The Recovery and Resilience Facility is intended to be the Union's main tool in support of economic and social recovery from the consequences of the coronavirus pandemic. It will provide €672.5 billion in grants and loans as financial support over the coming years. The aim of the Facility is to promote economic, social and territorial cohesion and secure lasting recovery. In its 2021 annual sustainable growth strategy, the Commission set out strategic guidance for implementation of the Facility. ...

The Recovery and Resilience Facility is intended to be the Union's main tool in support of economic and social recovery from the consequences of the coronavirus pandemic. It will provide €672.5 billion in grants and loans as financial support over the coming years. The aim of the Facility is to promote economic, social and territorial cohesion and secure lasting recovery. In its 2021 annual sustainable growth strategy, the Commission set out strategic guidance for implementation of the Facility. Currently, the European Parliament, the Council and the Commission are committed to completing the Facility's design phase and ensuring its prompt entry into force.

European Maritime and Fisheries Fund 2021-2027

06-10-2020

As part of the next EU budget framework for the 2021-2027 period, the European Commission proposed a new regulation on the European Maritime and Fisheries Fund (EMFF) in order to continue the support to the common fisheries policy and the integrated maritime policy. The new fund would give the Member States more flexibility in the implementation of the priorities. Small-scale coastal fisheries and outermost regions would receive greater preferential treatment. Support for permanent cessation and ...

As part of the next EU budget framework for the 2021-2027 period, the European Commission proposed a new regulation on the European Maritime and Fisheries Fund (EMFF) in order to continue the support to the common fisheries policy and the integrated maritime policy. The new fund would give the Member States more flexibility in the implementation of the priorities. Small-scale coastal fisheries and outermost regions would receive greater preferential treatment. Support for permanent cessation and temporary cessation would be supported under strict conditions. It further proposes increased support for international ocean governance and stronger synergies with other EU policies. The fund is also expected to contribute to the development of the blue economy and support the EU's climate objectives. In reaction to the coronavirus crisis, the Commission published in May 2020 a revised multiannual financial framework proposal, significantly reducing the budget cut for the EMFF as compared to its initial proposal. Both Parliament and Council have agreed positions on the proposal, and trilogue negotiations started in November 2019. An important area of discussion is subsidies to fishing vessels, on which both co-legislators want to go further than the Commission proposal. The next trilogue meeting is scheduled for 29 October 2020. Fourth edition. The 'EU Legislation in Progress' briefings are updated at key stages throughout the legislative procedure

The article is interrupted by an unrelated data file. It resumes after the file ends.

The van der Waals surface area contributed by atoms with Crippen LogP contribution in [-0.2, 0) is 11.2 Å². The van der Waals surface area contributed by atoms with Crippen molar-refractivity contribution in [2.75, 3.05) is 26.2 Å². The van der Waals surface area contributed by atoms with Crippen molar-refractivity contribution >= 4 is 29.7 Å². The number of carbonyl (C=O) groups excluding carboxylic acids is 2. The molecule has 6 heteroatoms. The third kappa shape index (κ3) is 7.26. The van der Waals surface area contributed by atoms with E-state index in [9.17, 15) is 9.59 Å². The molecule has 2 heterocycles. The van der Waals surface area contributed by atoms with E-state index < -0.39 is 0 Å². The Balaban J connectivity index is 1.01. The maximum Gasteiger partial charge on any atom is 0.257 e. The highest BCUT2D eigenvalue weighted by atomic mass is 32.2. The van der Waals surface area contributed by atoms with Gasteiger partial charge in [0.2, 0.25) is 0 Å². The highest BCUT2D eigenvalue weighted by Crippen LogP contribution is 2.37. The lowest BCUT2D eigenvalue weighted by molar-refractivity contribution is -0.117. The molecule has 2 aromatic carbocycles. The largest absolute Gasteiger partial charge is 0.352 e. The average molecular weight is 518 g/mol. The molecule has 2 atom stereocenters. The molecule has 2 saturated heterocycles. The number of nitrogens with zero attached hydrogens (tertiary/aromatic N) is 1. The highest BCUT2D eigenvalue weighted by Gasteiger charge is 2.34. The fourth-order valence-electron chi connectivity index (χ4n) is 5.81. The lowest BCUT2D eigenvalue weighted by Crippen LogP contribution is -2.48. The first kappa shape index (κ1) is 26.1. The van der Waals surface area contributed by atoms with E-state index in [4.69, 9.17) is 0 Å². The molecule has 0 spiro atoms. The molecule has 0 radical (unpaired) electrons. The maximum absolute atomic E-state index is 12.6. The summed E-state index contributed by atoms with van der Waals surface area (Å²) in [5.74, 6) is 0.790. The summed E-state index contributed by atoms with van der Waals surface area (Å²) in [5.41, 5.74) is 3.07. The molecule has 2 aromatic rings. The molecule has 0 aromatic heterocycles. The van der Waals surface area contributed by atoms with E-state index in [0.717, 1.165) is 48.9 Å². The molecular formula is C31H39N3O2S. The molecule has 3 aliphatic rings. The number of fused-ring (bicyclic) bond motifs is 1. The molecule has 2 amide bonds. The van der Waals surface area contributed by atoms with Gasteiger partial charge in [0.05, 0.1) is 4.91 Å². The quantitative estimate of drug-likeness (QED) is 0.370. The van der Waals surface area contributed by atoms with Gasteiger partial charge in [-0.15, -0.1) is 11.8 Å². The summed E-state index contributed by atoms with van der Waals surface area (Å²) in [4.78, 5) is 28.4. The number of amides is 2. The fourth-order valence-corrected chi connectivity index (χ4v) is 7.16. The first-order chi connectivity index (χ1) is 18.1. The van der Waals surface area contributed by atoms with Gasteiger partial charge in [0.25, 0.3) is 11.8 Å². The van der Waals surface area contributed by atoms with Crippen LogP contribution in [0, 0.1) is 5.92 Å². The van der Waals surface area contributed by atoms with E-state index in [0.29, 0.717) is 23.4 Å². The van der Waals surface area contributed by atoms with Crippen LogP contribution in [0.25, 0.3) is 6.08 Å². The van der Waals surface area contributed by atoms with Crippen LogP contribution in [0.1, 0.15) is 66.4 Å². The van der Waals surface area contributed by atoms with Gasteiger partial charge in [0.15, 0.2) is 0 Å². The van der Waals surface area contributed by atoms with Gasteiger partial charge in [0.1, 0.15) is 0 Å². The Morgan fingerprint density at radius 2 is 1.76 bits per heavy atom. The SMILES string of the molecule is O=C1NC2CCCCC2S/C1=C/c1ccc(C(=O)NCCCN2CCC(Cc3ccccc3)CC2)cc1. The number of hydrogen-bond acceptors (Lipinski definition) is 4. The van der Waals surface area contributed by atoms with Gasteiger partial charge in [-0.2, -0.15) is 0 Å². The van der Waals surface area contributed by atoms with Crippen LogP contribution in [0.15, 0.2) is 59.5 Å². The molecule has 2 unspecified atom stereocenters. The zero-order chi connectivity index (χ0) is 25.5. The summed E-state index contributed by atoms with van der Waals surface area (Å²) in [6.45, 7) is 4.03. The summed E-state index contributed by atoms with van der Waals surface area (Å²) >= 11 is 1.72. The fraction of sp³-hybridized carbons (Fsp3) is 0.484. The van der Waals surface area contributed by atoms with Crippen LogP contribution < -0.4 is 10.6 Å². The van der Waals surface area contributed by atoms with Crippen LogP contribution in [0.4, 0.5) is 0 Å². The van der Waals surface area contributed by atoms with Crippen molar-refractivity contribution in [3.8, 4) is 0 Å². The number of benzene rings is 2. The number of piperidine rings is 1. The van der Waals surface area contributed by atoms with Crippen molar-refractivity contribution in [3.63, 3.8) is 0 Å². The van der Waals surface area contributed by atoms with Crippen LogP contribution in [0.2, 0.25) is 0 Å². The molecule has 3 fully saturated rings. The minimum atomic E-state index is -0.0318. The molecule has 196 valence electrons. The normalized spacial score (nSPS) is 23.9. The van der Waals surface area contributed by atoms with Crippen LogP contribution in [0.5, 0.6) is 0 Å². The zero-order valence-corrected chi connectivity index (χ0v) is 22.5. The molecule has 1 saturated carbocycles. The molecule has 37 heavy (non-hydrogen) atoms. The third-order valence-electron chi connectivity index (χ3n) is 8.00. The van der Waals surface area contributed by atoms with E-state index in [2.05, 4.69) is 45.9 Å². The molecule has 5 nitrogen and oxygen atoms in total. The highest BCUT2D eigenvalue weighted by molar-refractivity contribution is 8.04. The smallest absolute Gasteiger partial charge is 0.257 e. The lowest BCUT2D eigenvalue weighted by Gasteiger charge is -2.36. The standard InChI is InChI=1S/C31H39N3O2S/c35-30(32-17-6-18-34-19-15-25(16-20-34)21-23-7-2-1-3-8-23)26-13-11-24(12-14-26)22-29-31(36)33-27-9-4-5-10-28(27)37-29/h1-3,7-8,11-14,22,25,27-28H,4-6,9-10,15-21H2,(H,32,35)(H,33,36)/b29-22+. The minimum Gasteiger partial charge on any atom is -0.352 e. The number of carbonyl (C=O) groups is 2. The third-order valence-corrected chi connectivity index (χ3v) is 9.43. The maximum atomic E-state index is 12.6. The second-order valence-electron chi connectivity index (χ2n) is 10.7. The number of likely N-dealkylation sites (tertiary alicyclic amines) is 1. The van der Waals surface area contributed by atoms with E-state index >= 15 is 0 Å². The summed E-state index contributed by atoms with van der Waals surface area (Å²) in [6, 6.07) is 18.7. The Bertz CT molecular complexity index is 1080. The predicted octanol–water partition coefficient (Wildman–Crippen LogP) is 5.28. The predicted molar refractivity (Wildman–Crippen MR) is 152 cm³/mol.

Own resources of the European Union: Reforming the EU's financing system

06-10-2020